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Pictorial Essay

Decreased Blood Flow in the Testis: Is it Testicular Torsion?

Department of Imaging Sciences, University of Rochester Medical Center, 601 Elmwood Ave, Box 214, Rochester, NY, 14642, United States
University of Rochester Medical Center, 601 Elmwood Ave, Box 648, Rochester, NY, 14642, United States
Corresponding Author: Allison Forrest, Department of Imaging Sciences, University of Rochester Medical Center, 601 Elmwood Ave, Box 214, Rochester, NY, 14642, United States. E-mail:
This is an open-access article distributed under the terms of the Creative Commons Attribution-NonCommercial-Share Alike 4.0 License, which allows others to remix, tweak, and build upon the work non-commercially, as long as the author is credited and the new creations are licensed under the identical terms.

How to cite this article: Forrest A, Brahmbhatt A, Dogra V. Decreased Blood Flow in the Testis: Is it Testicular Torsion? Am J Sonogr 2018, 1(13) 1-7.


The absence of blood flow in the testis on ultrasound examination is the gold standard for diagnosis of testicular torsion. This imaging finding is seen in the vast majority of patients with testicular torsion, except in patients with partial torsion. Patients with partial testicular torsion may have reversal of arterial diastolic flow on spectral Doppler, decreased amplitude of the spectral Doppler waveform (parvus tardus wave), or monophasic waveforms. However, it is important to consider that not all absence of blood flow or reversal of diastolic flow in testis represents testicular torsion, as other conditions may have a similar appearance, including rare detection of such a pattern in normal asymptomatic patients. Conditions that commonly mimic testicular torsion include incarcerated inguinal hernias and complications following hernia repair,thrombotic phenomena, vasculitis, complicated epididymo-orchitis, asymptomatic variants, and technical limitations of ultrasonography. It is important for a practicing radiologist to be familiar with such cases to avoid unnecessary surgical interventions.We present a pictorial essay of cases in which the absence of testicular blood flow on color flow Doppler or abnormal waveforms on spectral Doppler are identified, without the presence of testicular torsion.


Color flow doppler


Scrotal pain is a common presenting complaint with a broad differential that ranges from acute diagnoses including testicular torsion, penetrating trauma, incarcerated inguinal hernia, and testicular rupture to non-acute diagnoses including epididymo-orchitis, appendicular torsion, and mild trauma. Genital or para genital infection is the most common cause of the acute scrotum, followed by testicular torsion and testicular trauma.[1]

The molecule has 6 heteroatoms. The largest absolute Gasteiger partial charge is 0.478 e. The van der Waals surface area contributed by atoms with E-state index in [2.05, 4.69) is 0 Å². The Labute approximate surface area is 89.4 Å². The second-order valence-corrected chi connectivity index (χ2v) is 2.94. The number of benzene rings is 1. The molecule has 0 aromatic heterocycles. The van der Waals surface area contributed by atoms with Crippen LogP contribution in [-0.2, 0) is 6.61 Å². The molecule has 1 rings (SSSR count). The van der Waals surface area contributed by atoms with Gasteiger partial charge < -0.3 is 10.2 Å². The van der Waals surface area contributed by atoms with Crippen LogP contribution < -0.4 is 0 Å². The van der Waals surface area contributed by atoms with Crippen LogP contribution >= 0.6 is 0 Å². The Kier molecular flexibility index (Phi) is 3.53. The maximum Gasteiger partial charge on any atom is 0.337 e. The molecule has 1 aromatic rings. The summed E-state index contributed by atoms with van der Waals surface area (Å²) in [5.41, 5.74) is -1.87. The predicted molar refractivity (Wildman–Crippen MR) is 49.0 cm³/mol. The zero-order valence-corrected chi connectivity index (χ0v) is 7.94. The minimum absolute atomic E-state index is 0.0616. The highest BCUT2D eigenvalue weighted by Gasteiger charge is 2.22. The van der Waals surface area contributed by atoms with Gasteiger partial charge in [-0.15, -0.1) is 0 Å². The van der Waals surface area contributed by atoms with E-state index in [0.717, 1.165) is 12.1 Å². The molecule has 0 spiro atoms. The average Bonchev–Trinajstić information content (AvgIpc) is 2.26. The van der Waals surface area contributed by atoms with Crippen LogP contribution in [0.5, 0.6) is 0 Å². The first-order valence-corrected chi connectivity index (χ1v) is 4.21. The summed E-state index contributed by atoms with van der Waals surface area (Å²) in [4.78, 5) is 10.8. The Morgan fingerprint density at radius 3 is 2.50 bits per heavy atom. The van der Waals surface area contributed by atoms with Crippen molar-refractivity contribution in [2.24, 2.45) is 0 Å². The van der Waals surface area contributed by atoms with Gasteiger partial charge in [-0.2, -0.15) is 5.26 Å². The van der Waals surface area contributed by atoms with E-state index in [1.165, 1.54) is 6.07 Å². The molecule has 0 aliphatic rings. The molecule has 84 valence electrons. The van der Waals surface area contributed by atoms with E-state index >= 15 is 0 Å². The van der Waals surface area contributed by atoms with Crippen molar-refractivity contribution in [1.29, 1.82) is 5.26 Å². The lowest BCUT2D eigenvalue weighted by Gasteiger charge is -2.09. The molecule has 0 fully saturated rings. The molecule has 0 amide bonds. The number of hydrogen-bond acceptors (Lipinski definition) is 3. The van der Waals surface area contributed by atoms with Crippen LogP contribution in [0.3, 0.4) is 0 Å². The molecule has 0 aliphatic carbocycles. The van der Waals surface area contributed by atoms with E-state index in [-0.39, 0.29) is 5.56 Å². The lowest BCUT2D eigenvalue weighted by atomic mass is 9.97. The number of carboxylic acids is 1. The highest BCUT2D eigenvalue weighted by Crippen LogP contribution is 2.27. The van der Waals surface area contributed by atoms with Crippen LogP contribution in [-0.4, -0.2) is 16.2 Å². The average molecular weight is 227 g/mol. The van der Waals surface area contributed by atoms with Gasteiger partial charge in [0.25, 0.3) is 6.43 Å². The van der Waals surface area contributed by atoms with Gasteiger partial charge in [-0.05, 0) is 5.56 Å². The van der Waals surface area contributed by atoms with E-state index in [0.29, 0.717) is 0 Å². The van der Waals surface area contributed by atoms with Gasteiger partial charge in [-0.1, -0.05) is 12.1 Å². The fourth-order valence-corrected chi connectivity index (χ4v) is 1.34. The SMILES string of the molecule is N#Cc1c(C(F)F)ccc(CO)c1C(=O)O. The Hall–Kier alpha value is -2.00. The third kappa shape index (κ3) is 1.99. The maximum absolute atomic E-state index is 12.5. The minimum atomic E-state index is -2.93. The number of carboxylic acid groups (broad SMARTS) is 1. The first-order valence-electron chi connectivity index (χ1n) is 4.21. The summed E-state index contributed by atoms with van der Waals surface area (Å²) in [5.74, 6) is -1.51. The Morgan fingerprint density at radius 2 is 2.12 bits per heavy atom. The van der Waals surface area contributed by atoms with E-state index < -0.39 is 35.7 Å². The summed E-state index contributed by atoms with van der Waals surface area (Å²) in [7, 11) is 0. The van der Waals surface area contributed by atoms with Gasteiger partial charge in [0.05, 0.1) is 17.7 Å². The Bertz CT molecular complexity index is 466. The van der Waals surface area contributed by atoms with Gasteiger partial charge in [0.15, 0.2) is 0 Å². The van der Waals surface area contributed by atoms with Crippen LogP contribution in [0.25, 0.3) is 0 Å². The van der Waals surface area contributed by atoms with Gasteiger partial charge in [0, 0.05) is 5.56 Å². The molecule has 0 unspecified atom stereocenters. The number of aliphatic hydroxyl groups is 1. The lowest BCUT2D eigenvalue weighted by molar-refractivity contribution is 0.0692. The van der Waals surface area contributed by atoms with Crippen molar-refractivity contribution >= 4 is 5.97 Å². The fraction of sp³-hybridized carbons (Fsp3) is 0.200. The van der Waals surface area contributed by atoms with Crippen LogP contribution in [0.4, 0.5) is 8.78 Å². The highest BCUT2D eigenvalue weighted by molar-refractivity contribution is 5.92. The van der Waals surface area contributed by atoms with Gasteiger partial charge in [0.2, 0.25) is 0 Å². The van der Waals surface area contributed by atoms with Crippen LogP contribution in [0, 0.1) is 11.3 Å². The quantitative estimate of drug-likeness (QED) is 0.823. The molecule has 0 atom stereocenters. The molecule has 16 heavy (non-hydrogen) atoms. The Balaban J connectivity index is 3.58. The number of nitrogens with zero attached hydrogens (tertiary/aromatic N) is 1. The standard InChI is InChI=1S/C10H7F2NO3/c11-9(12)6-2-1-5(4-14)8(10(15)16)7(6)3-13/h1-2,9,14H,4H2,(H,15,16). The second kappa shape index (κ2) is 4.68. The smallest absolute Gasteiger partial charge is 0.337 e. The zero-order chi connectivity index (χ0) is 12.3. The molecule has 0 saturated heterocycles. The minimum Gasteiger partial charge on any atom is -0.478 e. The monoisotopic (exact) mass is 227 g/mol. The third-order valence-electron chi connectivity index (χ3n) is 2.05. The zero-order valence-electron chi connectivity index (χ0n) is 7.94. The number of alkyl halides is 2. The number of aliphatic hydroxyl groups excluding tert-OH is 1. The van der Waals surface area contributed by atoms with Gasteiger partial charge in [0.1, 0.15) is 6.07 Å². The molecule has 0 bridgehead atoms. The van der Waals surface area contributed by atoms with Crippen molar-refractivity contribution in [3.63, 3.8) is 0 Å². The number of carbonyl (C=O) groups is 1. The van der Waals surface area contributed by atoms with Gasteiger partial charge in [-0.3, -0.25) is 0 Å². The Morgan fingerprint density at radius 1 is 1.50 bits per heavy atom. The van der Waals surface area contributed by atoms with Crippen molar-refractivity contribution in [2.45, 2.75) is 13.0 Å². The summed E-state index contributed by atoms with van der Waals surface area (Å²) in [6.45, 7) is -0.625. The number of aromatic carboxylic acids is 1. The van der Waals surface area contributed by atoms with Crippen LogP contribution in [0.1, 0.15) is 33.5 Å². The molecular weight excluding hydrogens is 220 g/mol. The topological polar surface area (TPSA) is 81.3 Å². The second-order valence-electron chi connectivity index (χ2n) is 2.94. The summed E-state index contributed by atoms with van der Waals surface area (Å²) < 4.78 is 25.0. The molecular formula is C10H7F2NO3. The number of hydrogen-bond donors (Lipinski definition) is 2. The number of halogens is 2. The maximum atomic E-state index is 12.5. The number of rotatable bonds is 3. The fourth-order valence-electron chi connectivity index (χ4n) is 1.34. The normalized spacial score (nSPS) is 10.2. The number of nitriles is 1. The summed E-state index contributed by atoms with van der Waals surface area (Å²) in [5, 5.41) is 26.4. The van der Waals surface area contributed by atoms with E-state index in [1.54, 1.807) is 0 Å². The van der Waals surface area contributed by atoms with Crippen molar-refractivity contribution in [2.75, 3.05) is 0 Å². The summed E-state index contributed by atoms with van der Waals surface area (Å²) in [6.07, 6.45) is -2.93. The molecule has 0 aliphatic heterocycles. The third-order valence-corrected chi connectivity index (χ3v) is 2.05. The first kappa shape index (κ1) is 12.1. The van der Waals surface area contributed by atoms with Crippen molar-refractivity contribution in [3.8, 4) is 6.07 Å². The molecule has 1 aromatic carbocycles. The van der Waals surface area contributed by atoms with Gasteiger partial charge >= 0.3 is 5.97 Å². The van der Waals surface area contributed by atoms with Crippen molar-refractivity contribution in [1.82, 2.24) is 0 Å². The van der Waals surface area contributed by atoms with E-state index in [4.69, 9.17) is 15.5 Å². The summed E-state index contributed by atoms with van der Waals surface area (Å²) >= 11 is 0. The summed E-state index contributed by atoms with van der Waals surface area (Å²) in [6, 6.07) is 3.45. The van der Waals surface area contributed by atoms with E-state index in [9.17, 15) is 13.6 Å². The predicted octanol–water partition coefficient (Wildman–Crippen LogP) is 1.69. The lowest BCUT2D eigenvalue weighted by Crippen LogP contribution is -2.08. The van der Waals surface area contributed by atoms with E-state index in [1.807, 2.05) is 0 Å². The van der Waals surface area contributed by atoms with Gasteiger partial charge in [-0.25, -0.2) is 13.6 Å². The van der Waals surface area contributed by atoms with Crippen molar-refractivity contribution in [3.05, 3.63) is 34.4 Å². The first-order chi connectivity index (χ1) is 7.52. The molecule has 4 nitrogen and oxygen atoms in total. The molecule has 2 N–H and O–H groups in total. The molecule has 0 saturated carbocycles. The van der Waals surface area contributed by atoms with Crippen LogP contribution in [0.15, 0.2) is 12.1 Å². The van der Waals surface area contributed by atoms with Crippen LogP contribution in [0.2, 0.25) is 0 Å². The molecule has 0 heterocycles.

Testicular torsion occurs when the spermatic cord and testicle twist around its axis, resulting first in venous obstruction, followed by decreased arterial flow and subsequent testicular ischemia. Testicular torsion is most common in younger men, though it can occur at any age, with a prevalence of 1 in 4000 in males younger than 25 years of age. It is associated with the bell-clapper deformity, a preexisting deformity in which the posterolateral aspect of the testes does not attach to the tunica vaginalis, allowing the testis to swing and rotate freely within the scrotum.[2] Partial torsion can also occur when the axis of the spermatic cord is rotated <360°, allowing a persistence of arterial inflow, in contrast to complete torsion (>360°), which impairs both arterial inflow and venous outflow.

Testicular torsion commonly presents with sudden onset of pain followed by nausea, vomiting, and absence of urinary symptoms. Physical examination shows a swollen and tender testis, an absent cremasteric reflex, and pain not relieved by elevation of the scrotum above the level of symphysis pubis.[2]

Testicular torsion must be identified and promptly manually or surgically reversed, as irreversible damage can begin as early as 6 h after the torsion event, with 50% of testes salvageable after 12 h, and 10% salvageable after 24 h.[2]

Doppler ultrasonography is the first-line imaging modality used to triage patients with acute scrotal pathologies.[1] When no detectable flow is seen in the testicle, the presumptive diagnosis of testicular torsion is made. Color flow Doppler alone has a sensitivity of 78.6%–89% and specificity of 77%–100% for the diagnosis of testicular torsion.[3] Power Doppler ultrasound is more sensitive in detecting blood flow and can improve the detection of flow with decreased velocities, though it may lead to false positives due to motion artifact.[4] Spectral ultrasound findings suggestive of testicular torsion include a monophasic waveform, increased resistance to arterial flow with a decrease in diastolic flow velocities and reversal of diastolic flow, or absence of arterial flow.[5] These findings are in contrast to the normal low-resistance, high-flow waveform of the testicular artery.[4] Spectral Doppler is also important in the diagnosis of partial torsion, which may demonstrate reversal of diastolic blood flow.[3]

Despite the high sensitivity and specificity of Doppler ultrasound in identification of testicular torsion, there are cases of the absence of blood flow and reversal of diastolic flow due to alternative conditions such as incarcerated inguinal hernias and complications following hernia repair, thrombotic phenomena, vasculitis, complicated epididymo-orchitis, asymptomatic variants, and technical limitations of ultrasonography.